Possible Reasons Why the Patriots Defense Sucks So Bad

Patriots D2

You don’t need me to tell you the 2017 Patriots defense has all the stopping power of a mall security guard at a Black Friday Doorbuster. You know it’s not just bad, it’s record bad. Especially in the passing game, where they are the first team in NFL history to allow 300 passing yards in each of its first six games. The 14 touchdown passes they’ve given up is not only tied with Cleveland for most in the league, it’s three more than their 2003 champions gave up all season. They’re dead last in football in: Yards per Drive, TDs per Drive and Yards per Attempt. Though to be fair, they’re only 29th in Points per Drive and have only given up the second most big shot, 20+ yard passes (thanks, Indy!)

I’ve spent past blogs and Knee Jerk Reactions trying to explain how atrociously they suck, so that’s not the point of this one. This is to try to figure out why they atrociously suck. To try to CSI the shit out of the grisly crime scene that is these first six games and find a cause of death.

Theory No. 1: Lack of communication
This was the hot lead we all followed after the Carolina game, blaming Stephon Gilmore for the miscommunications. And it could still be the best explanation since he’s the one new guy in the secondary and seemed to be at the center of all the major breakdowns. Belichick commented on that this week, suggesting that it’s ridiculous to think any team would have its act completely together so early in the year:

Maybe I just can’t figure it out, but it’s incomprehensible to me how anybody could think that a team that’s practiced for six months and played 19 regular season and postseason games and had triple-digit practices, five months later, after not playing a game, after having a fraction of that type of experience, could be anywhere close to the level of execution that they were five months before that after all of the things that I just listed. I mean, it’s impossible in my view. So, each year, you start all over again. … But, I understand I’m in the minority and most other people don’t see it that way, which is OK, but that’s the way I see it.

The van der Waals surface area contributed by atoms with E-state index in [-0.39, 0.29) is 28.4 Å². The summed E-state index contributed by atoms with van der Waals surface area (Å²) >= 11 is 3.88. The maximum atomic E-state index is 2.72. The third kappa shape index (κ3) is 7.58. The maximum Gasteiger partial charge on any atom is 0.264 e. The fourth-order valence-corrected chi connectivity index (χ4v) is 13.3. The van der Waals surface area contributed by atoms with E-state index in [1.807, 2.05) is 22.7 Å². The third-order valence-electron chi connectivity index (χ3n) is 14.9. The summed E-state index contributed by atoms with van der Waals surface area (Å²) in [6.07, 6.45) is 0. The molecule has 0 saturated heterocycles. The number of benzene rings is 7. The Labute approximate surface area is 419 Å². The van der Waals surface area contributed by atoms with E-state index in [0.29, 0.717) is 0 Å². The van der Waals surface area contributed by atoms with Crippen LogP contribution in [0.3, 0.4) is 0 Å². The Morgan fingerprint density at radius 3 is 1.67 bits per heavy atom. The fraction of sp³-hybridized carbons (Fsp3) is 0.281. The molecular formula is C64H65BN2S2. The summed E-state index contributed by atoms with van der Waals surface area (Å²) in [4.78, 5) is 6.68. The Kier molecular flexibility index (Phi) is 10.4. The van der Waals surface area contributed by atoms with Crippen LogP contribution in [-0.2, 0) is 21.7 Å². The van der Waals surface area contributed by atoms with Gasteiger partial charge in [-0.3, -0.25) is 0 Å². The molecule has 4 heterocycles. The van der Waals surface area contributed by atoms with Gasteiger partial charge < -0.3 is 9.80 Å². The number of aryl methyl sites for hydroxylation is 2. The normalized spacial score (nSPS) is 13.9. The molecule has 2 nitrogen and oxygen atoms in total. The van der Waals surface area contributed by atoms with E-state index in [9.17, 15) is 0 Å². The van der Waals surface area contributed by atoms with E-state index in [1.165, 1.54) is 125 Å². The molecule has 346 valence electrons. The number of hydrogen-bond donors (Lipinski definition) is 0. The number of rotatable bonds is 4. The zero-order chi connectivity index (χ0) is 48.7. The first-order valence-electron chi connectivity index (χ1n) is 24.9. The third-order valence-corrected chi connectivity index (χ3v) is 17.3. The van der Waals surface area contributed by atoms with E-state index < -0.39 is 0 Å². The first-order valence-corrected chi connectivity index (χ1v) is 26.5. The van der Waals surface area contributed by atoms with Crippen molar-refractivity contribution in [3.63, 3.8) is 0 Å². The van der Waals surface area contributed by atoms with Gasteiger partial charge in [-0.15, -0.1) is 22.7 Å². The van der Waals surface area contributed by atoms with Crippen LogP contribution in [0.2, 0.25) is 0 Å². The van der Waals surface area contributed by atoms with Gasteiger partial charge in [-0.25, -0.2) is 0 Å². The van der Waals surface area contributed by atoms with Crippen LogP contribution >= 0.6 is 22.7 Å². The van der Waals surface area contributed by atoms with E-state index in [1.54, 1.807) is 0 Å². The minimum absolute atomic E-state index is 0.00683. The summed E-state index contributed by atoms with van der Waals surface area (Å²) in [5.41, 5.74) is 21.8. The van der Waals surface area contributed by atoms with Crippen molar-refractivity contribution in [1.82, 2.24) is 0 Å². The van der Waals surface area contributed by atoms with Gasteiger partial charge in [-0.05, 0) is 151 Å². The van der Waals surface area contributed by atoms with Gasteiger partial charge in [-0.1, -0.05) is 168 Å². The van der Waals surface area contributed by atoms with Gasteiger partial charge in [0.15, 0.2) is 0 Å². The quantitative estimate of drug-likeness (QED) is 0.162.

Granted, there have been years recently where the D did look bad for a month or so and then figured it out. Take 2014, when Darrelle Revis and Brandon Browner needed a few weeks to adjust. But it’s never taken six weeks before. With the last one being a long week. To prepare for Josh friggin McCown. And that doesn’t explain how other teams that have had the same time to prepare are actually giving up less than 300 passing yards and 2.33 touchdown receptions per game. And besides, Gilmore was out last week and the problems continued. Which brings me to …

Theory No. 2: It’s Malcolm Butler
Butler made some Butlerian, game-changing plays Sunday. His interception set up a touchdown. His strip fumble prevented one. He broke up two passes. And took Robby Anderson out of the game; McCown completed only two of his eight targets of Anderson. But there were also three total breakdowns by the defense, receivers left unaccounted for, and Butler looked to be at fault on each of them. On a 3rd & 10 on the opening drive, he got turned around by Anderson for 22. And late in the game Jermaine Kearse was left more alone than either Interstellar Matt Damon or The Martian Matt Damon. Meanwhile on the other side, Jonathan Bademosi, who just got here and has barely played anything but special teams, took 96 percent of the snaps and only gave up .44 yards per passing down, which is less than a third of the league average. How Butler can be blowing assignments after being a starter here for two-plus seasons is as surprising to me as it is inexplicable. But if it continues, it’ll be hard not to think it’s the contract thing. I hope like hell I’m wrong.